“We are looking at three groups of stakeholders: journalists, who should be aware that no story is worth their lives; media organisations, which should never send journalists on assignments if they are not entirely sure they are prepared for them; and state institutions, which should end impunity in crimes against journalists,” said IPI executive board member and World Press Freedom Hero Daoud Kuttab.
Next month INSI will hold its AGM at 09:30 at the Berlin Conference Centre on the 28 October. If you are interested in attending, please email firstname.lastname@example.org.
Anna Bevan is INSI’s assistant director.
The Eurovision Song Contest may have been and gone, but there are still plenty of reasons to visit the Austrian capital this summer. Once the centre of the largest empire in the world, Vienna has a rich intellectual and artistic legacy that is reflected in its buildings, statues and perfectly manicured parks.
But it isn’t all about its imperial heritage, Vienna seamlessly blends old and new: Baroque architecture and gay-themed traffic lights, 19th century coffeehouses and legendary hot dog stands. Situated in eastern Austria, on the banks of the Danube River, Vienna retains its regal air while offering a glimpse of the avant-garde.
Vienna is the epitome of coffeehouse culture. But if it’s a Starbucks to-go that you’re after, you’ve come to the wrong place. Afternoon coffee and cake is taken to a new level here, with many people whiling away hours reading the newspaper over a frothy melange coffee and a generous portion of apfelstrudel. This world-famous tradition dates back to the late 17th century and was recently added to the UNESCO Intangible Cultural Heritage list. Café Landtmann prides itself on being responsible for the Viennese coffee house institution and was once regularly frequented by the father of psychoanalysis, Sigmund Freud, and composer, Gustav Mahler.
As to be expected from the international capital of classical music, Vienna’s concert calendar is crammed with operas, theatrical performances and music shows – many of them take place in historic locations and some even throw in dinner and a palace tour too. ‘Sound of Vienna’ offers up a local extravaganza with music from Mozart and Strauss, operetta, ballet and waltz.
A different kind of ballet is presented at the Spanish Riding School where Lipizzan horses have been dazzling audiences for years with their distinctive paces and pirouettes, which they perform in perfect harmony with the music. There are various options to see the White Stallions: during morning training, at a tour of their stables or an afternoon show, and you don’t have to be an equine enthusiast to appreciate any one of those options.
Fuelled by its belief that “pretentious excess gets in the way”, Hotel Daniel combines simplicity and edgy urbanism. With its lazy interior, urban garden and rentable Vespas, this hotel likes to do things a little bit differently, and offers hammocks in the bedrooms and an aluminium caravan in the garden for those who think the same. It’s well located, just a short walk from the main train station, and neighbours the illustrious museum and palace, Schloss Belvedere, which is a stop-off point for any art lover.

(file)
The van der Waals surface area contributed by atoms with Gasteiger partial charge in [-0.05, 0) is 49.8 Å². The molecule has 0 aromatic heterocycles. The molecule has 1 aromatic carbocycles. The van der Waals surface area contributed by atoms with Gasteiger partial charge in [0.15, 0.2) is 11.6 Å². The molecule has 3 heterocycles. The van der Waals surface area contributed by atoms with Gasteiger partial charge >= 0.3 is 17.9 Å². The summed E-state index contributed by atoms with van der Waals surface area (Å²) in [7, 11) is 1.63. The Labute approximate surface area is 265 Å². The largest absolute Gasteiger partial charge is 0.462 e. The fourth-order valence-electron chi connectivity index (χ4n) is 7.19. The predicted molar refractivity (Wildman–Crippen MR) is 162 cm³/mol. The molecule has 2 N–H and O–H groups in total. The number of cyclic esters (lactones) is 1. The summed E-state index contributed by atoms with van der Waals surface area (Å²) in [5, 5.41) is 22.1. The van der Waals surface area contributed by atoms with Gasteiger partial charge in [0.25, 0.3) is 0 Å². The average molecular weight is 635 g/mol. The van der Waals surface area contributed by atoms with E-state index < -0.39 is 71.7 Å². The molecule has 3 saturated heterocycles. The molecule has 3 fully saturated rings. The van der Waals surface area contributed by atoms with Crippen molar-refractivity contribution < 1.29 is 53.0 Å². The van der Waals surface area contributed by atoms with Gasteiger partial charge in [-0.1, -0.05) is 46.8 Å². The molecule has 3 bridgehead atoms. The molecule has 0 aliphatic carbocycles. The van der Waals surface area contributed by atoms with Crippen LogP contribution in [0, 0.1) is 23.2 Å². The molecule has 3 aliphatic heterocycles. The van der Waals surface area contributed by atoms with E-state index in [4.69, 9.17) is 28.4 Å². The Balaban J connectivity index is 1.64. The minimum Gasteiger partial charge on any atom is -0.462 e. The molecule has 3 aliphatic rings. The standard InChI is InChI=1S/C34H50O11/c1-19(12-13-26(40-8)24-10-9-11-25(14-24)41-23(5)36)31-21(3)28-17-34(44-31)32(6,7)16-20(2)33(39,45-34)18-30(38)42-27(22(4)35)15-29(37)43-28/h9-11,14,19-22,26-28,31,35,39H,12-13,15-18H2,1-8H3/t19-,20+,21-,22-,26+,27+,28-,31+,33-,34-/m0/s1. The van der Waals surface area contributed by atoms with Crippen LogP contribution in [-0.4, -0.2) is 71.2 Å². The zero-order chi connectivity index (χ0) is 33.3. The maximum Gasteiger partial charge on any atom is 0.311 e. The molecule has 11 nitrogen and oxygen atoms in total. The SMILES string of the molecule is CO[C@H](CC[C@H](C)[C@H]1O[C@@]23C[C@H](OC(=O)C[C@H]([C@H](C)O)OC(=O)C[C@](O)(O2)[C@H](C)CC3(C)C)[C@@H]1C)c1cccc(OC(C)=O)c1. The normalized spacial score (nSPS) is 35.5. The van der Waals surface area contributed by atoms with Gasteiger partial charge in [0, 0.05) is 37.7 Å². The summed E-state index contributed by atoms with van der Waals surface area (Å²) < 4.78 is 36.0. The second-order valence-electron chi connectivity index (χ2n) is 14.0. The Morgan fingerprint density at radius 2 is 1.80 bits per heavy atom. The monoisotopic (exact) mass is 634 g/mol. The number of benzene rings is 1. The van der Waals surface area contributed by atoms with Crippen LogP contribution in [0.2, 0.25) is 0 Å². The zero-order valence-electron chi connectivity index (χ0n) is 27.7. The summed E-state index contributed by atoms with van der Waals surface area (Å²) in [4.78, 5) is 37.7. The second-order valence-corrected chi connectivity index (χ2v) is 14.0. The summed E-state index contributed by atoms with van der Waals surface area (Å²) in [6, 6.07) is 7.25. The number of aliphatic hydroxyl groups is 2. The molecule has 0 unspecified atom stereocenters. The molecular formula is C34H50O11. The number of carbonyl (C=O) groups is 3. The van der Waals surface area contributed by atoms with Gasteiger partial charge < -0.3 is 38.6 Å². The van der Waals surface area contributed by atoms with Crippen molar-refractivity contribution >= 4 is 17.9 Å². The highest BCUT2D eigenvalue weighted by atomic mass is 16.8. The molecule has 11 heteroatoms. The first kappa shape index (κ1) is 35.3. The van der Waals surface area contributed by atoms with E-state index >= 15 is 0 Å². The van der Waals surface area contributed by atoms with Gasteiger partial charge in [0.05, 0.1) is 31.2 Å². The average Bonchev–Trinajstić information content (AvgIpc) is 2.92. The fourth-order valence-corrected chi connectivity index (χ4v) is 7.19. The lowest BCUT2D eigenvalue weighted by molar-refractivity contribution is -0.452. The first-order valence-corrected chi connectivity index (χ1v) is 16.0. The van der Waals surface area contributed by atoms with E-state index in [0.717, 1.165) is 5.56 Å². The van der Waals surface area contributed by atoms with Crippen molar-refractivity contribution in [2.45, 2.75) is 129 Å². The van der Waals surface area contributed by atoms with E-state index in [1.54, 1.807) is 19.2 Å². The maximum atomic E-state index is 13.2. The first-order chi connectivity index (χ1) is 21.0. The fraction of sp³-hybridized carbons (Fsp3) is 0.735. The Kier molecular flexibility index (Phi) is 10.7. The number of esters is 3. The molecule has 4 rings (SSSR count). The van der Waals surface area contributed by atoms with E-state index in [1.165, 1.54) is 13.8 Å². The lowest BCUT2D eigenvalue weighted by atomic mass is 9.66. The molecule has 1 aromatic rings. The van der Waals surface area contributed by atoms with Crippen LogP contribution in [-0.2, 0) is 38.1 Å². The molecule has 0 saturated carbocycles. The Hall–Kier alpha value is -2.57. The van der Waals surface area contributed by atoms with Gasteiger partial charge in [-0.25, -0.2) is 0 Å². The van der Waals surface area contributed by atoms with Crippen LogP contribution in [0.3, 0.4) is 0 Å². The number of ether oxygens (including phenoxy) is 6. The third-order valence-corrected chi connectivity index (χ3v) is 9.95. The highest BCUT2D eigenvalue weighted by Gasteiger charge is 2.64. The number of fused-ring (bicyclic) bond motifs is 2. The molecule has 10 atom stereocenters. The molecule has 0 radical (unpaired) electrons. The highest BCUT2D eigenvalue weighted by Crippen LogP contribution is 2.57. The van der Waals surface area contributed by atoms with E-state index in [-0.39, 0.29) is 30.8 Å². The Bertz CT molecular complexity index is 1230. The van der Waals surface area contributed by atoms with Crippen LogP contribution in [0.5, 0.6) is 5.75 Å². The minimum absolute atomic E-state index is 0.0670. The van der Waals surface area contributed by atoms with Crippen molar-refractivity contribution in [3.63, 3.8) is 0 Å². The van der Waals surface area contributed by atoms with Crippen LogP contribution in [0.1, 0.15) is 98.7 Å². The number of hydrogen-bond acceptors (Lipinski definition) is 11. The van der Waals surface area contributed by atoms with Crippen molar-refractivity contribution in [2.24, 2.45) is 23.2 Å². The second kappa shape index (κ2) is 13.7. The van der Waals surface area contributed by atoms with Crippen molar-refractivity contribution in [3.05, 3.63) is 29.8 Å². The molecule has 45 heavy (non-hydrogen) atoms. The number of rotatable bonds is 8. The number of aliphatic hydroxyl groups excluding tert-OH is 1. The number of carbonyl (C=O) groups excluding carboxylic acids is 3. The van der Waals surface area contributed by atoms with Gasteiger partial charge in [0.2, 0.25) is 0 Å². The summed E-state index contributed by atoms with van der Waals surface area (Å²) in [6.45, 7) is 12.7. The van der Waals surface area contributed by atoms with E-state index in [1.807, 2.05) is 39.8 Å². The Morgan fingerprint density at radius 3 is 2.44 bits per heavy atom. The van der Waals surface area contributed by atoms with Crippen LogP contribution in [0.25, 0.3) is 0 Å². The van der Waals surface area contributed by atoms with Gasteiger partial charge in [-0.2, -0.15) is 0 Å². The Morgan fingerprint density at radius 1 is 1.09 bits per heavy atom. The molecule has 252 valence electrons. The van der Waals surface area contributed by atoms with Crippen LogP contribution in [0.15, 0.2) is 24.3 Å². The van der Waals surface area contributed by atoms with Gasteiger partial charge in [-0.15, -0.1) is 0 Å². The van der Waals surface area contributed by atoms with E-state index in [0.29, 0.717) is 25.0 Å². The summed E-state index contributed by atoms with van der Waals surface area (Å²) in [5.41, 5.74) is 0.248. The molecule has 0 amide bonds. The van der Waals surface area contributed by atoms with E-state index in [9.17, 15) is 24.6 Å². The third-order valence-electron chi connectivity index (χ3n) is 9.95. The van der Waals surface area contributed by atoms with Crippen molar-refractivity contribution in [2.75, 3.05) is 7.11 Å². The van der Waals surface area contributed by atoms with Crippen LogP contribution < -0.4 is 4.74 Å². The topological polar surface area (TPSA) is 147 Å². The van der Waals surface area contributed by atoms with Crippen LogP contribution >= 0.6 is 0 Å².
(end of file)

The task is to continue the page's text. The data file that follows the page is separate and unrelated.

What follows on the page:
Vienna is a giant bakery, so make sure to wear your elasticated waist trousers when venturing out to sample its culinary scene. It’s not just home to the Sacher-Torte, arguably the most famous chocolate cake in the world, but also shredded pancakes (Kaiserschmarrn), dense Bundt cakes (Gugelhupf), Topfelstrudel (apfelstrudel’s younger, cream cheese-filled sibling) and Christmas cookies of all shapes and sizes. There are ice cream parlours on most street corners and shops devoted to the humble wafer – Manner on Stephansplatz claims to sell around 4,000 wafers a day.
Top tip: Sacher-Torte lasts for up to two weeks and Hotel Sacher sells it in an easily transportable box, making it the perfect present to take home from your trip – as long as you don’t devour it beforehand.
If you haven’t got a sweet tooth, you won’t go hungry: goulash and schnitzel are widely served, and you can’t leave town without trying one of Vienna’s very own weiners. Bitzinger, next to the Albertina museum, is a sausage stand that serves up the essentials: sausages and beer. Come rain or shine, businessmen, hippies and students alike can be found gathered around this Würstelstand late into the night, eating a cheese- or curry-infused weiner in a hollowed out bun. If you’re after something a little more formal, then try Motto am Fluss on the banks of the Danube.
Vienna has an extensive selection of museums, ranging from predictably ornate art galleries, to slightly quirkier offerings, such as Johann Strauss’ apartment or Sigmund Freud’s office (albeit minus his famous couch, which lives in London). The Leopold houses an extensive collection of work from the city’s very own Gustav Klimt and his younger contemporary Egon Schiele.
There’s no escaping nature in Stavanger. Norway’s south-western port city is surrounded by a concoction of fjords, mountains and miles of sandy coastlines that demand to be explored. Famed for its Viking history and quaint wooden buildings, juxtaposed with modern urbanity brought about by its oil industry, Stavanger is fast becoming something of a mecca for adventure travel enthusiasts keen to experience nature at its most raw.
Preikestolen (also known as Pulpit Rock) is a stunning four-hour round hike that weaves 8km through forests, marshlands and open mountain terrain. Take a 40-minute ferry ride from Stavanger to Tau and then a 25-minute bus ride to the start of the free trail. Recently reinforced by Nepalese Sherpas, the sturdy path is suitable for almost all abilities but is difficult to navigate at night so ensure you give yourself plenty of time to descend in daylight. Tip: take a packed lunch to eat at the top on the plateau, which juts out 604 metres above Lysefjord and offers staggering views of the surrounding area.